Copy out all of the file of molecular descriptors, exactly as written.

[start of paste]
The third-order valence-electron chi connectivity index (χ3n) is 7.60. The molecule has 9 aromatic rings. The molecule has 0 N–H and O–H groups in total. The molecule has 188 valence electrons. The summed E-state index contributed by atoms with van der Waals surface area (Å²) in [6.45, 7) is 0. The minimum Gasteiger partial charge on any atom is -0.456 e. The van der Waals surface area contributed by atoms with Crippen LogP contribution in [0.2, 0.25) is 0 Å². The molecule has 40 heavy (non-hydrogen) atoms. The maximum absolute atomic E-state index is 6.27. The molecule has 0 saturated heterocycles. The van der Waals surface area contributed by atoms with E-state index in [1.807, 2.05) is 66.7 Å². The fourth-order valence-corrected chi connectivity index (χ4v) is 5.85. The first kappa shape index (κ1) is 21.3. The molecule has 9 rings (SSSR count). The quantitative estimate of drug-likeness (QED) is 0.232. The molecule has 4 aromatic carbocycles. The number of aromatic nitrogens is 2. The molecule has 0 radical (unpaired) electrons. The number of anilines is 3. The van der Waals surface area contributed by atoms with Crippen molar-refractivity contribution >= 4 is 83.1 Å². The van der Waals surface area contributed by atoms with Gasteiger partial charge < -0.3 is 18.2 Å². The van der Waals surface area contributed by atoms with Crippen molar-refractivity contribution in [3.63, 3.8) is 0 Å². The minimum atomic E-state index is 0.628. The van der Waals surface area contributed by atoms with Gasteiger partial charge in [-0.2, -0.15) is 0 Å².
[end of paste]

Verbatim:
The third-order valence-electron chi connectivity index (χ3n) is 7.60. The molecule has 9 aromatic rings. The molecule has 0 N–H and O–H groups in total. The molecule has 188 valence electrons. The summed E-state index contributed by atoms with van der Waals surface area (Å²) in [6.45, 7) is 0. The minimum Gasteiger partial charge on any atom is -0.456 e. The van der Waals surface area contributed by atoms with Crippen LogP contribution in [0.2, 0.25) is 0 Å². The molecule has 40 heavy (non-hydrogen) atoms. The maximum absolute atomic E-state index is 6.27. The molecule has 0 saturated heterocycles. The van der Waals surface area contributed by atoms with E-state index in [1.807, 2.05) is 66.7 Å². The fourth-order valence-corrected chi connectivity index (χ4v) is 5.85. The first kappa shape index (κ1) is 21.3. The molecule has 9 rings (SSSR count). The quantitative estimate of drug-likeness (QED) is 0.232. The molecule has 4 aromatic carbocycles. The number of aromatic nitrogens is 2. The molecule has 0 radical (unpaired) electrons. The number of anilines is 3. The van der Waals surface area contributed by atoms with Crippen molar-refractivity contribution >= 4 is 83.1 Å². The van der Waals surface area contributed by atoms with Gasteiger partial charge < -0.3 is 18.2 Å². The van der Waals surface area contributed by atoms with Crippen molar-refractivity contribution in [3.63, 3.8) is 0 Å². The minimum atomic E-state index is 0.628. The van der Waals surface area contributed by atoms with Gasteiger partial charge in [-0.2, -0.15) is 0 Å².